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Street-Level Youth Media is a non-profit, media arts literacy organization serving Chicago's youth.  We teach audio engineering, mixing, video production, digital photography, online journalism, and more.  If you are between the ages of 12 through 24, all of our programs and services are free.

If you live in Chicago and are between 12 - 24 years old, come take part in one or all of our media arts programs, book a private studio session, use our computer lab or join one of our clubs.  We also host an open-mic on the first Friday of each month.  

Mild Sauce

A Youth-Run Webzine From Chicago.

LGBT Athletes and Their Rights

Street-Level

LGBT athletes are afraid to be themselves around their teammates and in the public…

 

By: Destiny M.

LGBT athletes do not want to come out, for they are afraid to be themselves around their teammates and in the public (Chicago). This issue should not be occurring because it is not right to judge and discriminate against people you don’t even know. This issue should be seen as important because athletes, whatever their religion, gender, and sexual orientation, should be able to play whatever sport they like without being seen differently from others.

Derrick Gordon is the first openly gay division 1 college basketball player. Even though he is very happy with himself now, it took some time for him to get there. Gordon started to realize his attraction towards guys when he was in the eighth grade. He turned towards the internet because there was no one he felt comfortable sharing his feeling with. That is where Gordon met someone he started dating while during his transfer at UMass. Gordon states, ”I’d have to sneak around just to see him and I didn’t want to do that anymore. Why should I be sneaking around with someone I want to be with and this is who I am?”

This exhibits how LGBT individuals are afraid to come out because they are always worried about whether they are going to be ridiculed for being themselves or just treated differently than from before they were out. I asked a friend about how they felt coaches should handle homophobic players this is what they stated, ”There should be no way of handling them. The LGBT athletes should just be seen as equal. I’m sure they don’t want any special treatment. They’re just looking for equality”- Frances. This validates that there are people out there who understand what LGBT athletes are going through and are willing to accept them for who they are.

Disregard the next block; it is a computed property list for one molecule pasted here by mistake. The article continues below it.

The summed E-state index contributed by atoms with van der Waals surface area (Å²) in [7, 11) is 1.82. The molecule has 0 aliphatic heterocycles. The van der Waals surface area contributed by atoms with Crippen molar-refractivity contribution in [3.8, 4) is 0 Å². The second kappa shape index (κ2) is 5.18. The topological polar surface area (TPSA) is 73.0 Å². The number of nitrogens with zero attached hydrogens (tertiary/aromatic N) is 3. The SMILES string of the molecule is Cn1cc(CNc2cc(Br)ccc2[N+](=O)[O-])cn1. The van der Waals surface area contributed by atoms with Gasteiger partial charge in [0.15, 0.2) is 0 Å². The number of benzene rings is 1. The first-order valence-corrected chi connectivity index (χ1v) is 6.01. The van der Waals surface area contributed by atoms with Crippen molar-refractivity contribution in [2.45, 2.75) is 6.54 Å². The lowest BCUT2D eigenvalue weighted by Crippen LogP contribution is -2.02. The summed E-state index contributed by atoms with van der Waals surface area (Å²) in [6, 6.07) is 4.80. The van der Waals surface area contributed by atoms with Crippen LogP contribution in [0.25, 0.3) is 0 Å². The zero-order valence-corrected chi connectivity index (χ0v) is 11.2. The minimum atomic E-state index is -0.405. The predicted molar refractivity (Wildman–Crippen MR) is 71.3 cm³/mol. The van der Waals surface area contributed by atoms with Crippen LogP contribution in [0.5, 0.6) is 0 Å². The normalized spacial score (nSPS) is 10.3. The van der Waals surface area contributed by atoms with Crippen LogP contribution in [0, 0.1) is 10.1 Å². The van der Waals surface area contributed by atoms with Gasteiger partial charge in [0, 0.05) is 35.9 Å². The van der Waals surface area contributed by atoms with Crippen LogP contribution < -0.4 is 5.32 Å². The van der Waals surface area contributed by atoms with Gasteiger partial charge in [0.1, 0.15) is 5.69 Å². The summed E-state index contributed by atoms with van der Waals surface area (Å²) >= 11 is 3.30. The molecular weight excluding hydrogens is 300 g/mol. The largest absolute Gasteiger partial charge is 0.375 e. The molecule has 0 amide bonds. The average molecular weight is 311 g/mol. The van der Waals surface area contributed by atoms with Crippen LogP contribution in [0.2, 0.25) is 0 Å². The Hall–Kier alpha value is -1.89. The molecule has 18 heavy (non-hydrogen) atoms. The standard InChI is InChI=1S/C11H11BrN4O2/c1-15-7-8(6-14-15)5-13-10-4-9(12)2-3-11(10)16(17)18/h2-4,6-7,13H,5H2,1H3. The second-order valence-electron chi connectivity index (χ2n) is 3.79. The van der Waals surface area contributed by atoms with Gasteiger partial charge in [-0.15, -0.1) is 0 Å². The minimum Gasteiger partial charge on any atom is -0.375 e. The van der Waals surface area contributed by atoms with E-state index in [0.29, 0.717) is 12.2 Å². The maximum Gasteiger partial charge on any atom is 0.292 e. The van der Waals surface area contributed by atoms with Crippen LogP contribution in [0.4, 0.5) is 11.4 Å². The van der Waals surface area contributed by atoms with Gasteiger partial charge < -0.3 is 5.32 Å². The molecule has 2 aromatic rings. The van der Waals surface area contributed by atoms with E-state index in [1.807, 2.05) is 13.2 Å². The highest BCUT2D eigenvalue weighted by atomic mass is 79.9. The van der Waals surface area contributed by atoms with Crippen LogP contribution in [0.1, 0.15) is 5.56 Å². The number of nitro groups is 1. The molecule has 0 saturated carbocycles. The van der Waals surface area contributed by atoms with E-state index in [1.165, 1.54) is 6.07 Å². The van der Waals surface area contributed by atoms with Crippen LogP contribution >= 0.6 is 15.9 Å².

What it means to be equal is a person or thing considered to be the same as another in status or equality. Equality is what these LGBT athletes are looking for, however, they don’t believe they will receive it if they come out. Gordon states,”I honestly wish everybody would come out. Even if you don’t play sports, I wish everybody would come out. You may not think you have support, but you’re going to have support.” That is a message everyone should keep in mind.

“They’re just looking for equality.”

The main reason why those LGBT athletes don’t want to come out is because they are afraid of things changing for them negatively. A gay athlete who has come out, Robbie Rogers, states,”Yeah, that’s the big thing: people don’t know what’s going to happen. People are afraid, obviously, that things might change for them. I don’t necessarily think that the majority of athletes are homophobic; the sports culture is.” The sports culture is the way things are done in sports and traditions. It is mainly perceived as inherently homophobic because it is a mindset that people who play sports should be all straight and manly but that is not the case anymore.

This issue should be seen as important because there are still many LGBT athletes who are in need of reassurance that if they come out they won’t be judged for it. I asked another person if they thought the issue can be resolved and they said, ”I guess it can only be resolved if people come in with an open mind”-Elizabeth. That is what everyone needs to realize if they want change. People need to realize that having an open mind is the only thing that can spark change for LGBT athletes.